LONDON • India have delayed announcing their squad for the Champions Trophy in England this June because of a row over plans to cut the country's share of international cricket revenues by about £220 million (S$393.74 million).
The International Cricket Council (ICC) deadline for submitting squads was Tuesday, with the tournament due to begin at the Kia Oval in London on June 1.
The seven other nations involved all announced their 15-man lists on time.
Revenue generated from all international cricket is distributed among the Test-playing nations.
In February, 10 of the ICC's 13 board members voted in favour of a new constitution, which included a proposal to cut India's share of revenue from about £450 million to a projected £230 million.
The amount of revenue India stand to lose under ICC's new constitution. The cut is designed to give more money to smaller Test-playing nations.
India objected to the move, which was designed to increase the funding given to smaller nations, and, though the proposal was approved in principle, the country's board also rejected an offer of an additional US$100 million (S$139.54 million) on Tuesday by Shashank Manohar, the ICC chairman.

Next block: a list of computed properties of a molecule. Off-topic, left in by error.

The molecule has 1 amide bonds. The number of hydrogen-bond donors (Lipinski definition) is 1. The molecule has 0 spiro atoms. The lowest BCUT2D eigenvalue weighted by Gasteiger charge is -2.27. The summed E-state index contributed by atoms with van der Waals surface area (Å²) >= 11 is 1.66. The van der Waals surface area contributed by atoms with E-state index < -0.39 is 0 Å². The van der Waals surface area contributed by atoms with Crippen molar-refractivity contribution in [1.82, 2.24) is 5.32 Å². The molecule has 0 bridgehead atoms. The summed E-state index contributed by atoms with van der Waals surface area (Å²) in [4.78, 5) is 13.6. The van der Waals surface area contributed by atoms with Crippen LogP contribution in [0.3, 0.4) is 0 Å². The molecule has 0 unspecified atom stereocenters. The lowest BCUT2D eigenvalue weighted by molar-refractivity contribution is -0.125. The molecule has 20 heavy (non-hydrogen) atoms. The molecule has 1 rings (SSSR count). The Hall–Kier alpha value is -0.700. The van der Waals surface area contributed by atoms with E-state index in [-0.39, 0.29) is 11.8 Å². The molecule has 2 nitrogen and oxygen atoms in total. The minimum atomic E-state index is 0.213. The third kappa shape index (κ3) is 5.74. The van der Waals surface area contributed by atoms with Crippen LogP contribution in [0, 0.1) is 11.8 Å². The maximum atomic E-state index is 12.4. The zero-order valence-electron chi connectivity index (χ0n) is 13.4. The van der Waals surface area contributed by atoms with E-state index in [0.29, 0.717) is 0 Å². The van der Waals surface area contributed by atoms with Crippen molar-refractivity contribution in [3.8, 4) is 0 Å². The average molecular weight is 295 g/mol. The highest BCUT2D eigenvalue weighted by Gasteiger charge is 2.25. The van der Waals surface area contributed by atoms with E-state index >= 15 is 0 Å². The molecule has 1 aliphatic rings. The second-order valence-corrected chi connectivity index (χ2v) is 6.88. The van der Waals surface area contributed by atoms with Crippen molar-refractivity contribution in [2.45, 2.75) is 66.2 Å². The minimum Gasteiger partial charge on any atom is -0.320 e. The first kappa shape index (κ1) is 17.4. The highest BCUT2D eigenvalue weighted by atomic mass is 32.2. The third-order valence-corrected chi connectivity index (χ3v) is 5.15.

Sources close to the Board of Control for Cricket in India (BCCI) - which wants the present funding model to continue at least until the annual general meeting in June - have said that there is a risk that, if an agreement is not reached during a meeting this week, then they may pull out of the Champions Trophy.
A senior official at the BCCI said: "Manohar gave us an offer of an additional US$100 million in the new financial model. In fact, he gave us a deadline to get back to him.
"From our end, we won't get back to him as we don't even consider it an offer.
"The offer came from Manohar. He is the chairman but the ICC is a members' body and the chairman doesn't decide who gets what."
Manohar, who has also served as BCCI chief, resigned from his ICC post in March citing personal reasons but later deferred the decision and said he would continue as chairman until administrative reforms of the governing body were complete.
While the threat is unlikely to be carried out, the delay in naming the squad will be seen as another attempt to try to force the ICC to delay any decisions on amending the way revenue is distributed and moves to curb the power of the big three: India, England and Australia.
ICC officials are expecting India, who won the last edition in 2013, to announce their 15-man squad next week.
The dispute threatens to destabilise other important discussions taking place at meetings at ICC headquarters in Dubai this week about the future of Test cricket.
THE TIMES, LONDON, REUTERS